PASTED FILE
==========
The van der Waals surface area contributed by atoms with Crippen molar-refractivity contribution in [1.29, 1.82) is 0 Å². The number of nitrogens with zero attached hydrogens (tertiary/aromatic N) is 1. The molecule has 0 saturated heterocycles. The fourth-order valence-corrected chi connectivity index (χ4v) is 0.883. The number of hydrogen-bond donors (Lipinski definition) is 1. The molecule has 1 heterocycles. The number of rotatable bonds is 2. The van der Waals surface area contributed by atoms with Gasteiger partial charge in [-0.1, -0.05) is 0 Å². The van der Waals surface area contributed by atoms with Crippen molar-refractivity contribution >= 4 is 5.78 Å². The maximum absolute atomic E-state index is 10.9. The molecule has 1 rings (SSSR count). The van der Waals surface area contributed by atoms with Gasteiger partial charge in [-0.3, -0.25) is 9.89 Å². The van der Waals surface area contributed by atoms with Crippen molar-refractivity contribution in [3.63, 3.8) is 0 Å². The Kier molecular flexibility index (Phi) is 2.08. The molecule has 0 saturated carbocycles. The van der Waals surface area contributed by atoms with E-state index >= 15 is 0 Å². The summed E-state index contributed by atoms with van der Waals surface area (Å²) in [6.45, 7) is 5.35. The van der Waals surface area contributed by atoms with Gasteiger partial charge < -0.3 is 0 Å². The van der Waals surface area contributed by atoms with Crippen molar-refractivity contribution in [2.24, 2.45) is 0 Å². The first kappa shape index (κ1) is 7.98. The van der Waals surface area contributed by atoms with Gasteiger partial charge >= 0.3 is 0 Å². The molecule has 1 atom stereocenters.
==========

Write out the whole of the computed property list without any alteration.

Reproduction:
The van der Waals surface area contributed by atoms with Crippen molar-refractivity contribution in [1.29, 1.82) is 0 Å². The number of nitrogens with zero attached hydrogens (tertiary/aromatic N) is 1. The molecule has 0 saturated heterocycles. The fourth-order valence-corrected chi connectivity index (χ4v) is 0.883. The number of hydrogen-bond donors (Lipinski definition) is 1. The molecule has 1 heterocycles. The number of rotatable bonds is 2. The van der Waals surface area contributed by atoms with Gasteiger partial charge in [-0.1, -0.05) is 0 Å². The van der Waals surface area contributed by atoms with Crippen molar-refractivity contribution >= 4 is 5.78 Å². The maximum absolute atomic E-state index is 10.9. The molecule has 1 rings (SSSR count). The van der Waals surface area contributed by atoms with Gasteiger partial charge in [-0.3, -0.25) is 9.89 Å². The van der Waals surface area contributed by atoms with Crippen molar-refractivity contribution in [3.63, 3.8) is 0 Å². The Kier molecular flexibility index (Phi) is 2.08. The molecule has 0 saturated carbocycles. The van der Waals surface area contributed by atoms with E-state index >= 15 is 0 Å². The summed E-state index contributed by atoms with van der Waals surface area (Å²) in [6.45, 7) is 5.35. The van der Waals surface area contributed by atoms with Gasteiger partial charge < -0.3 is 0 Å². The van der Waals surface area contributed by atoms with Crippen molar-refractivity contribution in [2.24, 2.45) is 0 Å². The first kappa shape index (κ1) is 7.98. The van der Waals surface area contributed by atoms with Gasteiger partial charge >= 0.3 is 0 Å². The molecule has 1 atom stereocenters.